MInTheGap

Standing in the Gap in a Society that's Warring with God.

What if You Knew Your Baby Would Die?

May 10th, 2007 Visited 1604 times, 1 so far today

One of the hardest situations a parent must face is the battleground of the abortion debate.  Because of technology and the ability we have to see what is going on in the womb before birth.  We also have many ways to test genes and other things to tell if certain things are wrong with the baby in the womb.

The Pro-Abortion side of this debate would like you to believe that a majority of the cases abortion is used is in situations where the mother or baby’s health are in jeopardy.  They point to situations like the one that faced Ezekiel Weatherford.  You see, his mother and father had a painful day Nov 6, 2006:

Jessica remembers her excitement when she finally saw an image of the 20-week fetus inside her. She remembers staring at Dave’s face as the sonogram technician, a young woman, smiled when she told them they were having a boy.

A boy!

But the sonogram technician grew quiet as she swirled the wand this way and that on Jessica’s belly. She remembers that the technician just … kept … looking.

Jessica and Dave were ushered into a waiting room where they spent nearly an hour. When they finally saw the doctor, his face wore the news.

I’m sorry, he said. There are abnormalities with your baby’s brain and abdomen. Problems too great for medical science to fix.

Jessica felt her throat close. Felt the sting of tears, the shudder of a broken heart. In the blink of a routine appointment, their world spun from giddy joy to gut-wrenching sorrow.

The doctor left the couple alone to grieve.

And choose their future.

The situation got worse.

An amniocentesis confirmed a nonhereditary birth defect: full trisomy 13, a condition of having three copies of chromosome 13.

For her, the decision was easy– she and her husband Dave would choose to love this child as long as they could.  She ended up giving birth to Ezekiel, and was able to feel him on her chest– but only briefly as the life that was soon brought from the womb (via C-Section) soon left.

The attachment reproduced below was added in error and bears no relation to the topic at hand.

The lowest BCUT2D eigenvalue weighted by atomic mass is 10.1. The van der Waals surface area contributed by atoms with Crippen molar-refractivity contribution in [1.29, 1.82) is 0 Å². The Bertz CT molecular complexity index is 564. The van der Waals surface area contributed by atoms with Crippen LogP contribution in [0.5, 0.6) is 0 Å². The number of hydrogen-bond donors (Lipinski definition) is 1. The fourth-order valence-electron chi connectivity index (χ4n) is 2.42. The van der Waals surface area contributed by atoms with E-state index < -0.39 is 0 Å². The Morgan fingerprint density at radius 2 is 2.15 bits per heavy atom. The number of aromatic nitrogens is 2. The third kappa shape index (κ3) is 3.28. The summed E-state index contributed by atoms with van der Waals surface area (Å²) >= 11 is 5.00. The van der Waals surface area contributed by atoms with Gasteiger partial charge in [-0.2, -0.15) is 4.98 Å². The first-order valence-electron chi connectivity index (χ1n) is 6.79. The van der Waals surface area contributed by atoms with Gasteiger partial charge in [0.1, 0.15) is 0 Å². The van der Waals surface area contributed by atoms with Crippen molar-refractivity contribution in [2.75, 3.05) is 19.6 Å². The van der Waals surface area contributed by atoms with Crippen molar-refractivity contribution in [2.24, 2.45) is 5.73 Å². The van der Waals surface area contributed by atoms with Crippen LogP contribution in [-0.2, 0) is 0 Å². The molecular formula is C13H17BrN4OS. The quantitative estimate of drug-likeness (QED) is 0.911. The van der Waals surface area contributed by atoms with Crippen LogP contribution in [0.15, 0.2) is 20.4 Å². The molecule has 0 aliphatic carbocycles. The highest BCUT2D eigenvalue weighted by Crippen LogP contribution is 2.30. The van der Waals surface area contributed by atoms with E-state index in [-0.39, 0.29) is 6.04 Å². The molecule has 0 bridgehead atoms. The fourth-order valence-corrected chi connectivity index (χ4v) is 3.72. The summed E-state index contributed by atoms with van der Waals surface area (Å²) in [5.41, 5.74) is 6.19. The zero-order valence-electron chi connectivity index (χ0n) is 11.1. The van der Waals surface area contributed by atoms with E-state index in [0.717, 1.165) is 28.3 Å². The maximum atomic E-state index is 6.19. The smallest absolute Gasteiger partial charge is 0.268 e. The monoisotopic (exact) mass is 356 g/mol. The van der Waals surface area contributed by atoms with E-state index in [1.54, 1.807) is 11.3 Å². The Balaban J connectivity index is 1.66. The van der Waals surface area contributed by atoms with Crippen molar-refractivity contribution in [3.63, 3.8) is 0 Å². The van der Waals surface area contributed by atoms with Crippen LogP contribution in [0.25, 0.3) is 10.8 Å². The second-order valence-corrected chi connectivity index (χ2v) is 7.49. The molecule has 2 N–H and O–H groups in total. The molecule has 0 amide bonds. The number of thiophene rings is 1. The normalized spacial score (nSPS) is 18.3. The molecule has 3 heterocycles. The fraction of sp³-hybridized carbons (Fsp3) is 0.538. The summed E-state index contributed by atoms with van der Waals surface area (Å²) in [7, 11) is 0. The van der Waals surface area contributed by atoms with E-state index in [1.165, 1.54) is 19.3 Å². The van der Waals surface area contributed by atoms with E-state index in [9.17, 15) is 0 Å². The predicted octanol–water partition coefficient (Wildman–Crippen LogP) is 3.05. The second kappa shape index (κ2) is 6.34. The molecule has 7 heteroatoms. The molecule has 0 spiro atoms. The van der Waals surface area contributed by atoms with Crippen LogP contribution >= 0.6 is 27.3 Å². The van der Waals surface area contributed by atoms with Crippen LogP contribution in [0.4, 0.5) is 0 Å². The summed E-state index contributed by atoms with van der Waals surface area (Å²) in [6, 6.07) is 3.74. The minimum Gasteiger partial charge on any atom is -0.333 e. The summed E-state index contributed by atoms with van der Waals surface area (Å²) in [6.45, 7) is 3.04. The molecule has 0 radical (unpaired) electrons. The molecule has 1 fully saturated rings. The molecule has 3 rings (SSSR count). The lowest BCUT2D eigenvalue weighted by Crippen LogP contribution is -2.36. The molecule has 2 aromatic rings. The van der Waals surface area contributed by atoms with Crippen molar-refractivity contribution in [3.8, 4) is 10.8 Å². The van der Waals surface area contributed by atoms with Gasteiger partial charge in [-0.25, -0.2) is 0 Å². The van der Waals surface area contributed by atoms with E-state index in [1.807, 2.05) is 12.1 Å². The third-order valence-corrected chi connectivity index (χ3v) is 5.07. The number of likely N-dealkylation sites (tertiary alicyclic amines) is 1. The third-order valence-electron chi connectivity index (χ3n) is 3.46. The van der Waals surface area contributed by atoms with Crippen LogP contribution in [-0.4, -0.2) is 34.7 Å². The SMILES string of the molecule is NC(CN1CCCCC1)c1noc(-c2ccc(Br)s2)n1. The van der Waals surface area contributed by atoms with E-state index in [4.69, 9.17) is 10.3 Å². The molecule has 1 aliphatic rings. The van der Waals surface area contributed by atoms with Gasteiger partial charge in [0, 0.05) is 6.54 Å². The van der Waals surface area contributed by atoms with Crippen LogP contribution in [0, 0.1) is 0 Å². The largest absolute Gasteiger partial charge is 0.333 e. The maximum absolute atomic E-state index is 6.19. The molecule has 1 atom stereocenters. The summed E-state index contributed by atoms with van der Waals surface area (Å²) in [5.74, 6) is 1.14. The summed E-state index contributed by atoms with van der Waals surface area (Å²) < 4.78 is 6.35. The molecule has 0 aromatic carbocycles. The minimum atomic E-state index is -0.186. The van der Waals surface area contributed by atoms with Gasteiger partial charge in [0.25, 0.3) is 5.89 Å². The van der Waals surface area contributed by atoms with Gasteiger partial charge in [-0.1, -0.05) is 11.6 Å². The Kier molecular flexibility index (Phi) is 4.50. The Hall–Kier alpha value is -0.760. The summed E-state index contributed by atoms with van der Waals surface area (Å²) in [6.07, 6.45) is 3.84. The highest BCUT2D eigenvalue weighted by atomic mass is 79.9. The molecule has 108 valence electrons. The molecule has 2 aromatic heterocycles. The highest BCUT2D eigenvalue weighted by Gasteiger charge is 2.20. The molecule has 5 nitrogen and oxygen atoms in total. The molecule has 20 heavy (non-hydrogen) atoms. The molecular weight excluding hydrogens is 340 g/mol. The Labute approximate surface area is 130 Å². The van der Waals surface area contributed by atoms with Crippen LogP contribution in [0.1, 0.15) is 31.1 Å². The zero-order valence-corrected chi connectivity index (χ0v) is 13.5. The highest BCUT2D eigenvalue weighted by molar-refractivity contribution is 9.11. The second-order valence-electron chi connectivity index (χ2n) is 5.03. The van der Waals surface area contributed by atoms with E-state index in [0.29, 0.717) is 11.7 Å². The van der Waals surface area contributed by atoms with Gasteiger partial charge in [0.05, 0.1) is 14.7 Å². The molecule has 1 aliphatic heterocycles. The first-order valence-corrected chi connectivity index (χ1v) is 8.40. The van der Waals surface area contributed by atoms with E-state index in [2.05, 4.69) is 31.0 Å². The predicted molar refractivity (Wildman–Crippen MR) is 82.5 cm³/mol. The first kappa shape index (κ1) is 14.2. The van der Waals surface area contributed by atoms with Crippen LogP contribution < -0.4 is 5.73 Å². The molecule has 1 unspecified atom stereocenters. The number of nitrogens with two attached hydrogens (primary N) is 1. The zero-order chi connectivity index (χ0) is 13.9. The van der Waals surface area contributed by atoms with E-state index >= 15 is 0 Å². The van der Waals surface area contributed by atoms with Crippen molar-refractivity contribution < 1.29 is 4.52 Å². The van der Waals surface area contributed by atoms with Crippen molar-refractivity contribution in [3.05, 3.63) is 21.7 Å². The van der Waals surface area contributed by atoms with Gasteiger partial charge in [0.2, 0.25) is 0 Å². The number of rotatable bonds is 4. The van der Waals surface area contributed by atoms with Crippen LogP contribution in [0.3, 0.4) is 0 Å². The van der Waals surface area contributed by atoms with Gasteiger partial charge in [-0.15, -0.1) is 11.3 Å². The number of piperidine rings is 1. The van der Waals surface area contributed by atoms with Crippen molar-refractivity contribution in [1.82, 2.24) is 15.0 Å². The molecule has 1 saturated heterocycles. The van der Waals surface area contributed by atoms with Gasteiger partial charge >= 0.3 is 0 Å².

Pro-Abortionists would have us believe that it was humane for him to be dissected and vacuumed up.  To be partially born and then have his brains sucked out.  To do anything but to birth this child.  And yet they miss what happened in this family.  They miss the family coming together through a difficult time.  The love that was shown to the family through friends.  The chance that they had to experience life, if even briefly.

To them, life was more than just something to be tossed aside when it was inconvenient or “of poor quality” it was something that was bigger than that– and little Ezekiel touched many lives in the process.

Hat tip Jill Stanek

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  • Aaron says on: May 10, 2007 at 11:03 am

     

    I thank you for sharing this story. As the proud uncle of Zeke Weatherford I know first hand how God used his short life to touch more people than most would in a full lifetime. Continue to pray that his story will touch even more people and continue to be an amazing example of Christ’s love.

  • Leticia says on: May 10, 2007 at 6:12 pm

     

    This story has a positive, yet tragic components in it.

    The parents were able to see and hold their precious baby before he was taken home.

    And the baby knew love and comfort before succombing to death.

    I cannot imagine the pain of losing a child, and what is so precious about this story is that they allowed their baby to experience life, regardless of how short it was.

  • Colleen says on: May 11, 2007 at 7:19 am

     

    Wow, this is such a powerful story. Thanks for sharing it.

  • Mrs. Meg Logan says on: May 11, 2007 at 10:04 pm

     

    Amen and Amen.

    Praise the Lord He uses such weak and small things for His great glory!

    Mrs. Meg Logan

  • Mary says on: May 11, 2007 at 11:51 pm

     

    What a great story! I can’t imagine going through that, but can’t imagine the alternative either…

  • Mrs. Meg Logan says on: May 12, 2007 at 10:08 am

     

    this is part of the reason why we don’t go through with all the tests. Now I realize they discovered this on the ultrasound, and we do the ultrasounds (mainly to determine age and sex) but the other tests we avoid. Ultimately, if the baby has some serious disorder or disease it won’t change what we do with the pregnancy. We wouldn’t abort the baby just because it may not live… I feel more comfortable not knowing, and then just realizing when the baby is born, and moving forward accordingly. Why charge the insurance company all that extra expense if we aren’t going to change the course of things no matter the outcome of the tests?

    Mrs. Meg Logan

MInTheGap

Standing in the Gap in a Society that's Warring with God.

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